BOZEMAN -- Few Montanans have heard of -- let alone visited -- Hailstone National Wildlife Refuge, a 3,000-acre site located off a dirt road near the central Montana town of Rapelje.
A century ago, the natural wetland was a pristine sanctuary for migrating birds and northern plains game, but in 1938, a well-meaning public works project inadvertently transformed the site into an ecological disaster. The Work Projects Administration built an earthen dam designed to increase habitat for migratory fowl. Instead, the dam ended up channeling runoff from saline seeps into the new reservoir, which also became a repository for naturally occurring selenium deposits.
Meanwhile, developments in nearby dryland agriculture practices meant more highly saline water was flowing horizontally across the area, generating dangerously high concentrations of salts and selenium.
By July 2002, the U.S Fish & Wildlife Service released cringe-worthy photos of birds encrusted in salt. Increasingly saline conditions of the reservoir was resulting in salts precipitating on feathers of ducks landing on the reservoir, making them flightless. Unable to leave the reservoir for better water, ducks would drink the saline water, eventually causing them to succumb to sodium toxicosis. That report led the national conservation organization Defenders of Wildlife to label Hailstone as one of America’s 10 Most Endangered National Wildlife Refuges in 2007.
The reports spurred the government into action. The dam was removed in 2011, and reclamation efforts began. Several experts – including some from Montana State University – have visited the site to offer advice on restoring native plants.
Now, an MSU microbiologist has joined the effort at Hailstone, offering a different piece to the puzzle. She is researching what role the area’s tiniest residents -- its microorganisms -- can play in reclamation and restoration.
Amaya Garcia Costas is an environmental microbiologist and postdoctoral researcher in John Peters lab. Garcia Costas’ Hailstone research dovetails nicely with other Peters Lab projects that draw upon biochemistry to study the role microbes can play in everything from agriculture to renewable energy.
Garcia Costas’ approach is two-pronged. She analyzes DNA from soil samples to measure microbial diversity and paint an accurate picture of the current landscape at Hailstone. And, she uses soil samples to isolate and culture the microorganisms found in Hailstone. She hopes her research might one day assist land managers at Hailstone and other high-saline sites in choosing plants and soil treatments for reclamation, as well as introducing microorganisms that can naturally precipitate out selenium and other minerals that are toxic in high concentrations.
“The Hailstone site is like a black box,” Garcia Costas said. “We know the inputs -- nitrogen runoff, selenate and a lot of sulfate -- and we know the outputs: what’s coming out. But we don’t know what’s going on inside the box. We want to understand that and be able to manipulate that.”
Working with Eric Boyd in MSU’s Department of Microbiology and Immunology, Garcia Costas says she has already discovered a diverse community of sulfate-reducing microorganisms and is cultivating several bacteria in the lab that can utilize selenite.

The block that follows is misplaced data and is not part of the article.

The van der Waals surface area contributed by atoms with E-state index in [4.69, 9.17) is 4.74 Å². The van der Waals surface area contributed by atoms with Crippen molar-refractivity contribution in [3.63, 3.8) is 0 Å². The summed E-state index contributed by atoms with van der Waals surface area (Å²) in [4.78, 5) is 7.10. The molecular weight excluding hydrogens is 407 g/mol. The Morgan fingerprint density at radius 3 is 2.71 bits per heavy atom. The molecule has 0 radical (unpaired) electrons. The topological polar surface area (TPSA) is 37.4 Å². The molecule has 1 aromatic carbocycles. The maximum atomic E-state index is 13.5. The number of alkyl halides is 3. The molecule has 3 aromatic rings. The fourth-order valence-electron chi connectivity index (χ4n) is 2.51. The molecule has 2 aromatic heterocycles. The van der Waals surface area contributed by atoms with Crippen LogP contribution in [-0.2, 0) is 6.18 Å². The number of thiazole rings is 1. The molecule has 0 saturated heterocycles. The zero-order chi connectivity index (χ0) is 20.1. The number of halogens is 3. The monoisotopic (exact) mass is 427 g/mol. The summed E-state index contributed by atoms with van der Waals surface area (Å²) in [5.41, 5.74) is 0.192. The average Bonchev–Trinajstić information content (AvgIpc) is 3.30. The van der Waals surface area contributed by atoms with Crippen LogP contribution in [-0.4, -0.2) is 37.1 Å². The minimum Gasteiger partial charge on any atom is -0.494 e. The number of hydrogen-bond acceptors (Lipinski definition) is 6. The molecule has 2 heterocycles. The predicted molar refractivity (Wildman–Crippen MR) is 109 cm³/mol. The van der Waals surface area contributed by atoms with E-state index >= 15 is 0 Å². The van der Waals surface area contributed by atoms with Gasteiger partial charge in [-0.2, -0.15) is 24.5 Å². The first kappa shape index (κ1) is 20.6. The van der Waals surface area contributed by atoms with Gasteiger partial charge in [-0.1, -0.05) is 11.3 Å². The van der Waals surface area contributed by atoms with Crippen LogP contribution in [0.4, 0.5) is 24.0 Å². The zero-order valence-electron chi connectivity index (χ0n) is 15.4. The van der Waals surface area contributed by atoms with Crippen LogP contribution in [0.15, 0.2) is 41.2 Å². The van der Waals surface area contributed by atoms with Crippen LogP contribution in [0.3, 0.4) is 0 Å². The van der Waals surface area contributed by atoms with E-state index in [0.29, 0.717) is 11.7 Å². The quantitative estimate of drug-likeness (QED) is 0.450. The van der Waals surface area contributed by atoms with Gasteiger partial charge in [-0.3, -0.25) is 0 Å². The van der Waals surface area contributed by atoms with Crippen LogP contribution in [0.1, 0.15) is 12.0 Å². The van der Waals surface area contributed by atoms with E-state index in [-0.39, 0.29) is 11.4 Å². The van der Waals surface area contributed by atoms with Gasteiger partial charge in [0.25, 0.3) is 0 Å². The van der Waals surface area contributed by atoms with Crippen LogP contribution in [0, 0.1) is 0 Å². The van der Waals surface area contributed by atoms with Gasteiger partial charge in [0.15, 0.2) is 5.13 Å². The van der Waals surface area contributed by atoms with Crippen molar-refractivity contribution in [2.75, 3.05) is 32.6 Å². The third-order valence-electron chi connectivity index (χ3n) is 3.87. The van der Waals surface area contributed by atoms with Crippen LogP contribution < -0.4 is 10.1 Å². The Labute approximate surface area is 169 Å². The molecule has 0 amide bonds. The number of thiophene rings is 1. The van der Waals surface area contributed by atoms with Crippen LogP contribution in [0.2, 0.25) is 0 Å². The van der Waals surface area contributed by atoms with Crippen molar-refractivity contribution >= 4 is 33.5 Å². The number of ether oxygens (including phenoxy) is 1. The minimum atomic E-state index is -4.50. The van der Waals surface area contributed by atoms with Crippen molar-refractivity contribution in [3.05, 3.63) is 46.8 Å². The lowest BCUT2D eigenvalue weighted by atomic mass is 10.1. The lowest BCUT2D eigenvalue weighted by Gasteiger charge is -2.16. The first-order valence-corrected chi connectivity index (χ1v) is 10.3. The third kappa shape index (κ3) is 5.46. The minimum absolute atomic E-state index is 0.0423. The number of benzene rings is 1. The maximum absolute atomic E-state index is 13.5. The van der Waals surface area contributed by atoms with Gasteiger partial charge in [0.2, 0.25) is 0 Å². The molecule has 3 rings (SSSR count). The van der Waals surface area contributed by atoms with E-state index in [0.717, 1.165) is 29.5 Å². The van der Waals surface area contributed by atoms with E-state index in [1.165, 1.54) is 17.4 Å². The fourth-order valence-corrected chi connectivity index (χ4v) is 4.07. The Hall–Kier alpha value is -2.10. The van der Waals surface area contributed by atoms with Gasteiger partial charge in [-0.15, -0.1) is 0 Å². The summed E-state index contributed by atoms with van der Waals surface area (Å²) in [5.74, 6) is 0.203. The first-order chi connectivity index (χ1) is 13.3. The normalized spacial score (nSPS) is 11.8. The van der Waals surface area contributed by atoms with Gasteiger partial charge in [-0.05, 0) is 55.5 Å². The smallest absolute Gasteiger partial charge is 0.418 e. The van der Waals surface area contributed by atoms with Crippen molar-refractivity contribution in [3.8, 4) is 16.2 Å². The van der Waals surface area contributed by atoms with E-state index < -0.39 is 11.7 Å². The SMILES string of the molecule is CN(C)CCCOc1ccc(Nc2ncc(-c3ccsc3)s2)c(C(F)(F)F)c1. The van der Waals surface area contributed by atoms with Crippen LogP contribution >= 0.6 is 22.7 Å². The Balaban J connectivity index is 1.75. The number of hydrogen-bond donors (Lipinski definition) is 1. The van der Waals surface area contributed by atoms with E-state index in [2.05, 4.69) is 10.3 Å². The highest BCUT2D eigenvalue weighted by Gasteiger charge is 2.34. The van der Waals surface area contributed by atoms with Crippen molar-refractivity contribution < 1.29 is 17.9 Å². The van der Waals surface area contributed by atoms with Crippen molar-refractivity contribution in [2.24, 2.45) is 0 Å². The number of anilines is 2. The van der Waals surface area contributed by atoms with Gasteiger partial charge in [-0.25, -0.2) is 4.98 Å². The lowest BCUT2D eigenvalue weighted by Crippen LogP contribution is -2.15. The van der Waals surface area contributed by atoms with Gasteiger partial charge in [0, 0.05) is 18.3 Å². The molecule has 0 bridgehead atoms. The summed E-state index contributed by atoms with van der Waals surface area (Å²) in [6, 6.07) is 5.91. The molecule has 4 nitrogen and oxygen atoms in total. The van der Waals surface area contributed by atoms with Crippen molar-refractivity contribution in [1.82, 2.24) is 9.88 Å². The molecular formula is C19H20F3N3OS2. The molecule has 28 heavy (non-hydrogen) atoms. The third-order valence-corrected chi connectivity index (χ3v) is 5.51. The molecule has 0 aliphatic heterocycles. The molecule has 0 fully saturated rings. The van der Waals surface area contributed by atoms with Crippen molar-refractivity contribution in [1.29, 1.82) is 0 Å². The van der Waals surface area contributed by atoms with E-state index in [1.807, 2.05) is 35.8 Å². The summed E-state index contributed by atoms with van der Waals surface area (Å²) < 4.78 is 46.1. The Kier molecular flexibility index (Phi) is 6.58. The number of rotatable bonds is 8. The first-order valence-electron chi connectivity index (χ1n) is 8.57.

Garcia Costas isn’t the first university researcher to take an interest in Hailstone.
Jim Bauder, a member of the MSU land resources and environmental sciences faculty (now retired), first began working with Robert Dunn and Laura Smith of Bozeman-based Westscape Nursery to conduct a study on the soils and plants around the Hailstone Reservoir. Russell Smith, a restoration practitioner, also joined the research team while earning an MSU master’s degree. LRES professor Cathy Zabinski later joined the research team. She, along with Bauder, was co-adviser for Smith, who has now graduated from MSU and remains working on the site through Westscape.
Garcia Costas believes the research, which is funded by Montana EPSCoR (the National Science Foundation’s Experimental Program to Stimulate Competitive Research), could have implications across the West.
“Salinity is a problem in eastern Montana and Wyoming,” said Garcia Costas. Other areas of the West -- like California’s San Jose Valley -- face similar contamination issues as chemicals from agricultural runoff pool in low-lying basins and require reclamation strategies.
Garcia Costas said the project has the potential to involve many more interdisciplinary scientists -- from plant ecologists who could study the symbiosis between salt-tolerant plants and the microbes that live in their roots, to biological engineers who could cultivate the microorganisms she has gathered and exploit their abilities to remediate the soil.
Tony Hartshorn included Hailstone on a northern Rockies soils tour as part of his MSU graduate class called Land Rehabilitation Field Problems (LRES 562), and Stephanie Ewing has investigated salinity effects in two other areas: agricultural lands in the Judith Basin and another site at the American Prairie Reserve north of the Fort Peck Reservoir. Both Hartshorn and Ewing are with MSU’s Department of Land Resources and Environmental Sciences as well as the Montana Institute on Ecosystems.
Garcia Costas said that, in addition to the excitement of researching such a microbiologically unique site, her involvement also has a personal connection. A native of Spain, Garcia Costas came to the U.S. as a high school exchange student, placed in the tiny town of Reed Point, less than an hour away from Hailstone NWR.
“At the time, I didn’t understand the landscape and geography,” she said. “Now that I’m a scientist, I can go back and hopefully help.”
Suzi Taylor at (406) 994-7957 or firstname.lastname@example.org